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10 small-school stars who could make a big impression during the NCAA Tournament

The first weekend of the NCAA Tournament is all about the Cinderella. It's a chance for schools from smaller conferences to get the national spotlight and show off what they can do against the power programs from the best leagues. It is also an opportunity for players from those smaller schools to make a name for themselves while the college basketball world is watching.

Here is a look at some of those elite level players from outside of the big six conferences who have a chance to make a big splash in the Big Dance.

Mike Daum, sophomore, forward, South Dakota State

Daum, who won The Summit League Player of the Year, is quite possibly the best scorer in the tournament. He had some monster outings as the Jackrabbits won their last six games to earn an automatic bid. He averaged 32.5 points and 9.7 rebounds, including a 51-point, 15-rebound performance in a 97-89 win over Fort Wayne. Those numbers weren't a fluke either as he finished second in the nation with an average of 25.3 points per game on 51.6 percent shooting from the floor, including 41.6 percent from distance and 87.1 percent from the foul line.

Jordan Washington, senior, forward, Iona

Washington will get another year to shine in the Big Dance after putting up 26 points and 12 rebounds in a 94-81 loss to Iowa State in the first round last year. The 6-foot-8 power forward in an inside force who was a unanimous All-MAAC First-Team selection after finishing fourth in the league in scoring with 17.9 points a night on 55.1 percent shooting from the floor. He also does exceptional work on the glass averaging 7.4 points a game. What makes those stats even more impressive is the fact that he plays just 21.6 minutes a game.

C.J. Bryce, sophomore, guard, UNC Wilmington

After a solid freshman campaign that saw him earn CAA All-Rookie Team recognition a season ago, Bryce stepped up and became the main offensive weapon for the 29-win Seahawks. He scored 20 points or more on 10 occasions on his way to averaging 17.6 points on 49.1 percent shooting. He also added 5.5 rebounds and 3.0 to garner First-Team All-CAA.

T.J. Cromer, senior, guard, East Tennessee State

Cromer just knows how to score the basketball. The two-time All-Southern Conference First-Team selection has scored 1,185 points in just two seasons with the Buccaneers, including a 41-point explosion against Samford in the conference tournament where he connected on 9 of 12 from 3-point range and 10 of 11 from the foul line.

JaCorey Williams, senior, forward, Middle Tennessee

After three years as a role player for the Arkansas Razorbacks, Williams moved on to the Blue Raiders and became a star. He earned All-Conference USA First-Team after averaging 17.3 points on 54.1 percent shooting from the floor to go along with a team-best 7.3 rebounds.

Keon Johnson, senior, guard, Winthrop

The diminutive Johnson is one of the most exciting scoring guards in the country. He uses his tremendous quickness to get to the basket and draw fouls, but he is also a knockdown 3-point shooter. The Big South Conference Player of the Year has scored more than 2,000 points during his college career, including 22.5 points a night as a senior. He has been at his best against the toughest competition as he scored 24 points against Dayton and 38 more in an overtime win over Illinois.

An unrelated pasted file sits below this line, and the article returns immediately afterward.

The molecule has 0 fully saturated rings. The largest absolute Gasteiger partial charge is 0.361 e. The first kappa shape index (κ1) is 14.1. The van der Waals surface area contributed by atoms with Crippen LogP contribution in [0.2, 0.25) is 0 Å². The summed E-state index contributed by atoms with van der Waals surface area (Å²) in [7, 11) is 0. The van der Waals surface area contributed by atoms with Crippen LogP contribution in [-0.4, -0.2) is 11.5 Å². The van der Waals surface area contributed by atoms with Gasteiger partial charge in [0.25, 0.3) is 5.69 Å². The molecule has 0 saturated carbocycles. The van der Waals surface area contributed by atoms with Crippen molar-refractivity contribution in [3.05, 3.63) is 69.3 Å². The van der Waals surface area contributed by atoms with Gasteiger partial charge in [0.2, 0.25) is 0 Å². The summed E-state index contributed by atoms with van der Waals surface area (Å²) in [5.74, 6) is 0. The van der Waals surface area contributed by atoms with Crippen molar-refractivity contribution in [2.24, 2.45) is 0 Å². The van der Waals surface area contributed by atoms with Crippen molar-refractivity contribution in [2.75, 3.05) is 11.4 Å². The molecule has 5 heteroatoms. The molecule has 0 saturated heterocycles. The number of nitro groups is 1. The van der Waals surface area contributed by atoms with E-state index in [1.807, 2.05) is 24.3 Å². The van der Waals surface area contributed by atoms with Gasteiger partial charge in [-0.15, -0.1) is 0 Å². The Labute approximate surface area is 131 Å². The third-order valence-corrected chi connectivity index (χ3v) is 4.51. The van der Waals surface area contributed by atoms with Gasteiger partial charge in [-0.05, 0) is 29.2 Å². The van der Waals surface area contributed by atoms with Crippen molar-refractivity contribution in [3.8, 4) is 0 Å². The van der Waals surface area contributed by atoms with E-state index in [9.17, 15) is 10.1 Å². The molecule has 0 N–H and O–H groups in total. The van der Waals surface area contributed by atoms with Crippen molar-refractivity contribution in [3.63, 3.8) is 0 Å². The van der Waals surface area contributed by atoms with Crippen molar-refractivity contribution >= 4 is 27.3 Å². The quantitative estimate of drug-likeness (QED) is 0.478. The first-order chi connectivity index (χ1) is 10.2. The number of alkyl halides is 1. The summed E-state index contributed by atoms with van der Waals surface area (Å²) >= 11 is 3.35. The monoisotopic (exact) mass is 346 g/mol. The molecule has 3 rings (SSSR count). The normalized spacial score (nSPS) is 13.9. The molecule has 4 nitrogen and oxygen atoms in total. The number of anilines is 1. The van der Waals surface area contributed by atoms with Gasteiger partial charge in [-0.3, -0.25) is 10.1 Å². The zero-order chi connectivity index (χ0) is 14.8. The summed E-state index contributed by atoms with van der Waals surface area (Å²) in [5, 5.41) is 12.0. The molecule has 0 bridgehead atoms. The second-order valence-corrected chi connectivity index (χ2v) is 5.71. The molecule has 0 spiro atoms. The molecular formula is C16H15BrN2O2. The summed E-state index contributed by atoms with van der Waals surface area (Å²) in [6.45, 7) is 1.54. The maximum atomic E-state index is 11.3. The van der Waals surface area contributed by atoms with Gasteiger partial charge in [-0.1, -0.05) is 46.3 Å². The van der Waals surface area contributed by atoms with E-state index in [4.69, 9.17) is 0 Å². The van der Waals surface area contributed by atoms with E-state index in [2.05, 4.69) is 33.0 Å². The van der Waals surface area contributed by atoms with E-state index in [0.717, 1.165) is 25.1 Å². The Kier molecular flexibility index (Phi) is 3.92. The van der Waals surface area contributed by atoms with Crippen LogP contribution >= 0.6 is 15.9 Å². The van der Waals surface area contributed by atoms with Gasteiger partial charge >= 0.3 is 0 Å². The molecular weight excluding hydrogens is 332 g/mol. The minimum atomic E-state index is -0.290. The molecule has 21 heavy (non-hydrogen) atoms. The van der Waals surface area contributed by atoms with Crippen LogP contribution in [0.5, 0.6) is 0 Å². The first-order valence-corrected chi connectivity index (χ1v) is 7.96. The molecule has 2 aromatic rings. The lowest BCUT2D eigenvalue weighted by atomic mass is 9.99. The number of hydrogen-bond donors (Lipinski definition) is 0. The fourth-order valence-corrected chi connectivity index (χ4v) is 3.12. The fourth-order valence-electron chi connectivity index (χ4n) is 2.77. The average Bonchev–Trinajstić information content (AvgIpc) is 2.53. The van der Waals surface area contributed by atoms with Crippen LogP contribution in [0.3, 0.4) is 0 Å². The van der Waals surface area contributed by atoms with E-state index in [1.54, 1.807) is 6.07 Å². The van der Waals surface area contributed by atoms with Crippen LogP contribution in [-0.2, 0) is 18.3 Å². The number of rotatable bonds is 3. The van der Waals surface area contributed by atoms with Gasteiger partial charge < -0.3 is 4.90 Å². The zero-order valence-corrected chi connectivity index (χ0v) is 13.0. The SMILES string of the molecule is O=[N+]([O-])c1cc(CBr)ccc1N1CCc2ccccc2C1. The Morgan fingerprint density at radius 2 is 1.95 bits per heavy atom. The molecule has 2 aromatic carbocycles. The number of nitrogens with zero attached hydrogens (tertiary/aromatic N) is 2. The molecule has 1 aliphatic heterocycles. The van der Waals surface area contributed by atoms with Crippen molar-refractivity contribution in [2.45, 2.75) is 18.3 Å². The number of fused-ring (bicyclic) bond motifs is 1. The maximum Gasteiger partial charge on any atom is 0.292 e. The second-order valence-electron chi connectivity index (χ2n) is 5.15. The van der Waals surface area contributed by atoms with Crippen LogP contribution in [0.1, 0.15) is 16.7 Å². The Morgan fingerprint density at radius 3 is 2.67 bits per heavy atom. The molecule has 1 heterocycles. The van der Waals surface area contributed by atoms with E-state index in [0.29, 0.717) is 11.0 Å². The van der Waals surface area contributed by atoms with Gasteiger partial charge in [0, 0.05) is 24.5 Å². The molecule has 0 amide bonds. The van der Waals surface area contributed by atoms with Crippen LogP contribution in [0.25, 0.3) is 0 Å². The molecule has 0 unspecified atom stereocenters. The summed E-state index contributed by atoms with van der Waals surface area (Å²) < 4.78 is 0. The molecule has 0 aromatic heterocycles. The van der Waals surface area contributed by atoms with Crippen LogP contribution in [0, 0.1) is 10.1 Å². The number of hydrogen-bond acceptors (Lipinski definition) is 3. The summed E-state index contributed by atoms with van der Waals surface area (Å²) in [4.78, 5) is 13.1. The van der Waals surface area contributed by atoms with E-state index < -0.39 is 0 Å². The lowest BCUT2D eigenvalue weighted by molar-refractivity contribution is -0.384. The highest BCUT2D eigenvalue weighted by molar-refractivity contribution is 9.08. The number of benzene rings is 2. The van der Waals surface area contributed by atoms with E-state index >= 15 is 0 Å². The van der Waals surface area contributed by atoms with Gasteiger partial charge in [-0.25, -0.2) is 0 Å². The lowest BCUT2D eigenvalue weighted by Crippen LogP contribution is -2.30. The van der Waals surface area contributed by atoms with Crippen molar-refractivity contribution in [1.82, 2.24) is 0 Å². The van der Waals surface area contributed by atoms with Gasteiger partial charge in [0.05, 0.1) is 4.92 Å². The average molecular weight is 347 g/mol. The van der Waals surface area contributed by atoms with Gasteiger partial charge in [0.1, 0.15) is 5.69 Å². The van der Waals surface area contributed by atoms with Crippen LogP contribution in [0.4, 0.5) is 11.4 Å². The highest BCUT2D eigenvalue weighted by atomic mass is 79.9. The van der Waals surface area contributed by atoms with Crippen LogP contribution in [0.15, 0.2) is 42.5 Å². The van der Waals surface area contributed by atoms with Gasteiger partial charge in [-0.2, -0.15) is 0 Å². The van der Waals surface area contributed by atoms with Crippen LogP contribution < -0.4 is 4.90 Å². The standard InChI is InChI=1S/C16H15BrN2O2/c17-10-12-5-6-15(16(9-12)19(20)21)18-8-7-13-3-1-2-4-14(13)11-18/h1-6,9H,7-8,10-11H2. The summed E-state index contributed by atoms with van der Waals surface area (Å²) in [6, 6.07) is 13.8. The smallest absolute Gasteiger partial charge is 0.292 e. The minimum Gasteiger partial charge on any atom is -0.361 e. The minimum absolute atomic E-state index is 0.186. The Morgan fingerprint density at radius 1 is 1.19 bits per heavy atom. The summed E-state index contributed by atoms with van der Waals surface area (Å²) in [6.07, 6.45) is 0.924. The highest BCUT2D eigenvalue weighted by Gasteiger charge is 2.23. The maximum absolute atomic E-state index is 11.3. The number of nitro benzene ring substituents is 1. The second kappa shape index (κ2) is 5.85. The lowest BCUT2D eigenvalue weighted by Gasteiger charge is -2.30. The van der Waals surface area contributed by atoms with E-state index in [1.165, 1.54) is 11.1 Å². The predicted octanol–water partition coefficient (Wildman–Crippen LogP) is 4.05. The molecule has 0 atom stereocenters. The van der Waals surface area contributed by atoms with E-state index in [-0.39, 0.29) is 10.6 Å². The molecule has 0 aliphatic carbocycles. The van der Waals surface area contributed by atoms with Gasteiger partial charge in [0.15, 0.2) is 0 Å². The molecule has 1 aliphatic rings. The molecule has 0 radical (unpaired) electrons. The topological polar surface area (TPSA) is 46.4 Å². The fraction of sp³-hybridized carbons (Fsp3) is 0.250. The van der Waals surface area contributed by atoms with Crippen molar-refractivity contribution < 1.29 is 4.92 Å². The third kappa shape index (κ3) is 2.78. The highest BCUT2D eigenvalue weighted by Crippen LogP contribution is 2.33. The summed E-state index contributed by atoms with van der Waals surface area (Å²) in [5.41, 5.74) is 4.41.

Quinton Hooker, senior, guard, North Dakota

Hooker has been a force on the offensive end to close the season as he helped to carry the Fighting Hawks to their first-ever NCAA Tournament appearance. The two-time All-Big Sky First-Team honoree finished with six 20 points games in North Dakota's last 11 games, including a 28-point performance in a 93-89 come from behind victory in the conference championship game.

Jimmy Hall, senior, forward, Kent State

Hall is one of the most productive big men in college basketball, and he has been for the last three years. The three-time All-MAC First-Team performer is a monster on the glass and a terrific finisher in the paint. He registered 22 double-doubles on his way to averaging 18.9 points and 10.5 rebounds for the 22-win Golden Flashes.

Marcus Marshall, senior, guard, Nevada

After scoring in bunches for three seasons at Missouri State, Marshall took his talents to Nevada and helped the Wolf Pack to the MWC regular-season and tournament championship. He scored in double figures in all but two games as he averaged 19.8 points a night on 38.6 percent shooting from beyond the arc to earn First-Team All-Mountain West.

Brandon Goodwin, junior, guard, Florida Gulf Coast

Goodwin was the perfect fit to run the show for the Eagles during his first year on the floor at Florida Gulf Coast. He earned All-Atlantic Sun First-Team recognition and was the conference's newcomer of the year after averaging 18.2 points a night on 51.6 percent shooting from the floor. He also handed out a team-best 4.0 assists as the Eagles won the regular-season and tournament titles on their way to 26 wins.